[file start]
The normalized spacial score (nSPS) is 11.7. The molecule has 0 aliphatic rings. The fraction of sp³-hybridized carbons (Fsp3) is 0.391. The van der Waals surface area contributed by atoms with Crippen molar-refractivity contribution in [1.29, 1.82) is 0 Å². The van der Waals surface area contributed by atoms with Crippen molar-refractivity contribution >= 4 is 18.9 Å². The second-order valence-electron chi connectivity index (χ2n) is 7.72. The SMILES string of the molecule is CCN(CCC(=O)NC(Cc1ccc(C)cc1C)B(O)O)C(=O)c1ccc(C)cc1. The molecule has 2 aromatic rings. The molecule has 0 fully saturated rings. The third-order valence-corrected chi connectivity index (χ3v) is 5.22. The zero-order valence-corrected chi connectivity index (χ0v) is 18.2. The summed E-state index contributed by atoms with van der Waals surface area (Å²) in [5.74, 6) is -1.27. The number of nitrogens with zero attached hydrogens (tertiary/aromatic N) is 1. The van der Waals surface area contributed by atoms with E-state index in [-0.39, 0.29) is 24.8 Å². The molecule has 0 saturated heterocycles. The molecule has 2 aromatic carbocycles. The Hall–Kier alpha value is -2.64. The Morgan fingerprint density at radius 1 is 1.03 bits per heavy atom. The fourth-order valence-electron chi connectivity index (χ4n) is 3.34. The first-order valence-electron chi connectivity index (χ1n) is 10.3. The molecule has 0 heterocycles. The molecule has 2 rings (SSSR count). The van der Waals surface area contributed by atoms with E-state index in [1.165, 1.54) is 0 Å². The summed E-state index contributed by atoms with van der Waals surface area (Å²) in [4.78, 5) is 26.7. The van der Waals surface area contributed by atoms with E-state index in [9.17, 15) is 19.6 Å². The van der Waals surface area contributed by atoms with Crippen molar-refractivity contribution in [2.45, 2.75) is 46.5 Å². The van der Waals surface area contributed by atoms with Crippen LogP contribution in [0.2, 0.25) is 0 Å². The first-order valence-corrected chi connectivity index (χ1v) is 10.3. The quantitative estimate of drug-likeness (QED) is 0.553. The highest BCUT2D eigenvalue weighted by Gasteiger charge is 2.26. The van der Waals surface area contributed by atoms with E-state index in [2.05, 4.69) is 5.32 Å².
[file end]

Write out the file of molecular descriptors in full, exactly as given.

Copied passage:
The normalized spacial score (nSPS) is 11.7. The molecule has 0 aliphatic rings. The fraction of sp³-hybridized carbons (Fsp3) is 0.391. The van der Waals surface area contributed by atoms with Crippen molar-refractivity contribution in [1.29, 1.82) is 0 Å². The van der Waals surface area contributed by atoms with Crippen molar-refractivity contribution >= 4 is 18.9 Å². The second-order valence-electron chi connectivity index (χ2n) is 7.72. The SMILES string of the molecule is CCN(CCC(=O)NC(Cc1ccc(C)cc1C)B(O)O)C(=O)c1ccc(C)cc1. The molecule has 2 aromatic rings. The molecule has 0 fully saturated rings. The third-order valence-corrected chi connectivity index (χ3v) is 5.22. The zero-order valence-corrected chi connectivity index (χ0v) is 18.2. The summed E-state index contributed by atoms with van der Waals surface area (Å²) in [5.74, 6) is -1.27. The number of nitrogens with zero attached hydrogens (tertiary/aromatic N) is 1. The van der Waals surface area contributed by atoms with E-state index in [-0.39, 0.29) is 24.8 Å². The molecule has 0 saturated heterocycles. The molecule has 2 aromatic carbocycles. The Hall–Kier alpha value is -2.64. The Morgan fingerprint density at radius 1 is 1.03 bits per heavy atom. The fourth-order valence-electron chi connectivity index (χ4n) is 3.34. The first-order valence-electron chi connectivity index (χ1n) is 10.3. The molecule has 0 heterocycles. The molecule has 2 rings (SSSR count). The van der Waals surface area contributed by atoms with E-state index in [1.165, 1.54) is 0 Å². The summed E-state index contributed by atoms with van der Waals surface area (Å²) in [4.78, 5) is 26.7. The van der Waals surface area contributed by atoms with E-state index in [9.17, 15) is 19.6 Å². The van der Waals surface area contributed by atoms with Crippen molar-refractivity contribution in [2.45, 2.75) is 46.5 Å². The van der Waals surface area contributed by atoms with Crippen LogP contribution in [0.2, 0.25) is 0 Å². The first-order valence-corrected chi connectivity index (χ1v) is 10.3. The quantitative estimate of drug-likeness (QED) is 0.553. The highest BCUT2D eigenvalue weighted by Gasteiger charge is 2.26. The van der Waals surface area contributed by atoms with E-state index in [2.05, 4.69) is 5.32 Å².